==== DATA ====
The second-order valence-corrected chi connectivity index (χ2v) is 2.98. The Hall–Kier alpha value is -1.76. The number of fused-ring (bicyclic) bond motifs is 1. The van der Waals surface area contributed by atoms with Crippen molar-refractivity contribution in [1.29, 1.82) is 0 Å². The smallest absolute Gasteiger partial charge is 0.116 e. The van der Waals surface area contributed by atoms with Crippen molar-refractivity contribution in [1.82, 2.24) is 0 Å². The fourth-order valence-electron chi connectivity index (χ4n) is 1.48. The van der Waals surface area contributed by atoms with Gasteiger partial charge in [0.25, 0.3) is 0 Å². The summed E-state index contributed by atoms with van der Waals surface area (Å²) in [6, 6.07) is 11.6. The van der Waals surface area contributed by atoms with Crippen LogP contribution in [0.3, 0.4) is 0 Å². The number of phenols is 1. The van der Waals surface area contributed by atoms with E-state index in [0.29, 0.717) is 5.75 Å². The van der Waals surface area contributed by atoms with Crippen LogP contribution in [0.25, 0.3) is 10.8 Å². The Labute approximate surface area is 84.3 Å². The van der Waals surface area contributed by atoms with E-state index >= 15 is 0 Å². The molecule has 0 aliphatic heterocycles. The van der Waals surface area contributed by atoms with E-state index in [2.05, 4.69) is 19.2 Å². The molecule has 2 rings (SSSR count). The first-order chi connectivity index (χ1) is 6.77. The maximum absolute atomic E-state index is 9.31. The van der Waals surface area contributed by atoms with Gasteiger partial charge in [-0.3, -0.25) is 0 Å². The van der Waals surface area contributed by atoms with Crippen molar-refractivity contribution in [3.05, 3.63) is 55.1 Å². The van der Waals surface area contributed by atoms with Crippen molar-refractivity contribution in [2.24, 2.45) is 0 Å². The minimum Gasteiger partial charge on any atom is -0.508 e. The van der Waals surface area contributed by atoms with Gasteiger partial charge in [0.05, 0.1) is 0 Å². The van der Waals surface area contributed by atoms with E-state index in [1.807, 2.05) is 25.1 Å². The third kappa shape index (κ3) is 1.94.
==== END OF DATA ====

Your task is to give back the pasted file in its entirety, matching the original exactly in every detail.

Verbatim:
The second-order valence-corrected chi connectivity index (χ2v) is 2.98. The Hall–Kier alpha value is -1.76. The number of fused-ring (bicyclic) bond motifs is 1. The van der Waals surface area contributed by atoms with Crippen molar-refractivity contribution in [1.29, 1.82) is 0 Å². The smallest absolute Gasteiger partial charge is 0.116 e. The van der Waals surface area contributed by atoms with Crippen molar-refractivity contribution in [1.82, 2.24) is 0 Å². The fourth-order valence-electron chi connectivity index (χ4n) is 1.48. The van der Waals surface area contributed by atoms with Gasteiger partial charge in [0.25, 0.3) is 0 Å². The summed E-state index contributed by atoms with van der Waals surface area (Å²) in [6, 6.07) is 11.6. The van der Waals surface area contributed by atoms with Crippen LogP contribution in [0.3, 0.4) is 0 Å². The number of phenols is 1. The van der Waals surface area contributed by atoms with E-state index in [0.29, 0.717) is 5.75 Å². The van der Waals surface area contributed by atoms with Crippen LogP contribution in [0.25, 0.3) is 10.8 Å². The Labute approximate surface area is 84.3 Å². The van der Waals surface area contributed by atoms with E-state index >= 15 is 0 Å². The molecule has 0 aliphatic heterocycles. The van der Waals surface area contributed by atoms with E-state index in [2.05, 4.69) is 19.2 Å². The molecule has 2 rings (SSSR count). The first-order chi connectivity index (χ1) is 6.77. The maximum absolute atomic E-state index is 9.31. The van der Waals surface area contributed by atoms with Gasteiger partial charge in [-0.3, -0.25) is 0 Å². The van der Waals surface area contributed by atoms with Crippen molar-refractivity contribution in [3.05, 3.63) is 55.1 Å². The van der Waals surface area contributed by atoms with Crippen molar-refractivity contribution in [2.24, 2.45) is 0 Å². The minimum Gasteiger partial charge on any atom is -0.508 e. The van der Waals surface area contributed by atoms with Gasteiger partial charge in [0.05, 0.1) is 0 Å². The van der Waals surface area contributed by atoms with E-state index in [1.807, 2.05) is 25.1 Å². The third kappa shape index (κ3) is 1.94.